Month: March 2016

Travel Broadens the Mind

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I’m recently back from a trip to Phoenix, AZ! I went for a work conference, but arrived a few days before the conference started for some time to See Things. I deeply believe that if you are going to fly across the country, you should see more than the inside of a convention center if at all possible! My husband came along so that he could make some photographs.

Despite coming down with a cold the day before I was to fly, I made a valiant effort to do everything I had planned. I succeeded, mostly. I cut out the happy hours and parties after the sessions so I could rest, but enjoyed all of the exploring, experiencing, and EATING (oh what wonderful Southwestern and farm-to-table foods we ate!) we had hoped for. I had a chance to visit Sedona and the Apache Trail as well as Phoenix proper, which was pretty great for a sick gal, as well as attended every single session time slot the conference offered. Go me! Go vitamin C! Go tea! (That was a poem I do believe 😉 )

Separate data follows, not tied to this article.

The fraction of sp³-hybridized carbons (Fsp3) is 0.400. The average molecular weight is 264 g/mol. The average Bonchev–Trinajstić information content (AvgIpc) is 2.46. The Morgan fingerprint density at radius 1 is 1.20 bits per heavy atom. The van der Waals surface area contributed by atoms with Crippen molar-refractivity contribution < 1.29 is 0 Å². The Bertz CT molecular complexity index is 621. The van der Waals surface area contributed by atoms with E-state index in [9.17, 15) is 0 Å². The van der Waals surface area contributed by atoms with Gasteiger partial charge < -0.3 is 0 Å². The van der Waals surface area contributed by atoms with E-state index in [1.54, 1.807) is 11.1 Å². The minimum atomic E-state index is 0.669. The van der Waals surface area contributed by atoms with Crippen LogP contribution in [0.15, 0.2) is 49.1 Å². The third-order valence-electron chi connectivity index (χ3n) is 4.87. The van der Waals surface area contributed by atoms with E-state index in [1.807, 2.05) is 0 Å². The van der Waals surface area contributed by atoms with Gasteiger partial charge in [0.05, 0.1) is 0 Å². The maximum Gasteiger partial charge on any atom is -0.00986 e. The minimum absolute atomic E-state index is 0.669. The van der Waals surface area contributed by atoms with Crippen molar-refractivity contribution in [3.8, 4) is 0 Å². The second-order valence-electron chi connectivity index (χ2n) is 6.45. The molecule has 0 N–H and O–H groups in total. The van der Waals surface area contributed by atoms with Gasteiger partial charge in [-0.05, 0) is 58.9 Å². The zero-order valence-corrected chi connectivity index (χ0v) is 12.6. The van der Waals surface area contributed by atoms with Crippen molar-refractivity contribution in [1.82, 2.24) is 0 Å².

I’m still internally processing my trip. When I came back, I had to hit the ground running, and my next few weeks are filled with committee meetings, workshops, art making, and thinking. I will be a little quiet as I digest this incredible gift of travel. More soon!

image: Red Rocks, Sedona. Yes, it’s that red. Yes, the sky is that blue. Yes.

 

 

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Loony

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I’ve purchased a pair of cotton pantaloons. Shorten it to loon for clearly I am one for wanting such an antiquated, eccentric item in my wardrobe, especially during rationing! Whilst I was at it, I went ahead with reckless abandon and also purchased an all-cotton slip heaping with lace and romance and impracticality and Miss Havisham-ness. I have clearly lost the sense I was born with.

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But wait! Are these items really as foolhardy as they appear? I’m going to argue that they are not. First of all, I’ve been a wearer of slips my entire life, and they have only gotten harder and harder to find over the years. Once you can find them, they are invariably made from nylon, which I want to get as far away from as possible. It’s sticky and hot and bad-artificial and pretty much the last thing you want to be wearing in the climate change summer we are about to have, and will most likely continue to be having (sigh).